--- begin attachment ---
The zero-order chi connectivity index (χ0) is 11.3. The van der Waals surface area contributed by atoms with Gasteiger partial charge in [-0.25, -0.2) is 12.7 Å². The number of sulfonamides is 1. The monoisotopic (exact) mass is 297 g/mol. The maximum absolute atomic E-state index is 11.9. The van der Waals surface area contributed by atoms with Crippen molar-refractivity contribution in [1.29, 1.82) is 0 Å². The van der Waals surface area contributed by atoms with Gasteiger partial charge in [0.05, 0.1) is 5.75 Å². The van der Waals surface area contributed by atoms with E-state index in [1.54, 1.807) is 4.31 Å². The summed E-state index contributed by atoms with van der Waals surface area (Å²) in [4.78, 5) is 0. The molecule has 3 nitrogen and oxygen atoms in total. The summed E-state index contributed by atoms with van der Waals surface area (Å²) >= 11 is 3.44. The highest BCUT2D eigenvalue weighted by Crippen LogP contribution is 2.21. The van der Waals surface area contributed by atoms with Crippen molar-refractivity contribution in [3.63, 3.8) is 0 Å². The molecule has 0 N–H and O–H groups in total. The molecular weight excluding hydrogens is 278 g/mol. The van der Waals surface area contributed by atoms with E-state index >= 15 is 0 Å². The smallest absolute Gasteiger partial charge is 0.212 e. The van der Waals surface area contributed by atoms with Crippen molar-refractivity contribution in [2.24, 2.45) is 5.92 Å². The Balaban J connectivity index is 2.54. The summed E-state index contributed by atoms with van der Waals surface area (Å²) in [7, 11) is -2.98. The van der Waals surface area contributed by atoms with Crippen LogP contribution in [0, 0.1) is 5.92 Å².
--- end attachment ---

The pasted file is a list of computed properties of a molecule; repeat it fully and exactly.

The zero-order chi connectivity index (χ0) is 11.3. The van der Waals surface area contributed by atoms with Gasteiger partial charge in [-0.25, -0.2) is 12.7 Å². The number of sulfonamides is 1. The monoisotopic (exact) mass is 297 g/mol. The maximum absolute atomic E-state index is 11.9. The van der Waals surface area contributed by atoms with Crippen molar-refractivity contribution in [1.29, 1.82) is 0 Å². The van der Waals surface area contributed by atoms with Gasteiger partial charge in [0.05, 0.1) is 5.75 Å². The van der Waals surface area contributed by atoms with E-state index in [1.54, 1.807) is 4.31 Å². The summed E-state index contributed by atoms with van der Waals surface area (Å²) in [4.78, 5) is 0. The molecule has 3 nitrogen and oxygen atoms in total. The summed E-state index contributed by atoms with van der Waals surface area (Å²) >= 11 is 3.44. The highest BCUT2D eigenvalue weighted by Crippen LogP contribution is 2.21. The van der Waals surface area contributed by atoms with Crippen molar-refractivity contribution in [3.63, 3.8) is 0 Å². The molecule has 0 N–H and O–H groups in total. The molecular weight excluding hydrogens is 278 g/mol. The van der Waals surface area contributed by atoms with E-state index >= 15 is 0 Å². The smallest absolute Gasteiger partial charge is 0.212 e. The van der Waals surface area contributed by atoms with Crippen molar-refractivity contribution in [2.24, 2.45) is 5.92 Å². The Balaban J connectivity index is 2.54. The summed E-state index contributed by atoms with van der Waals surface area (Å²) in [7, 11) is -2.98. The van der Waals surface area contributed by atoms with Crippen LogP contribution in [0, 0.1) is 5.92 Å².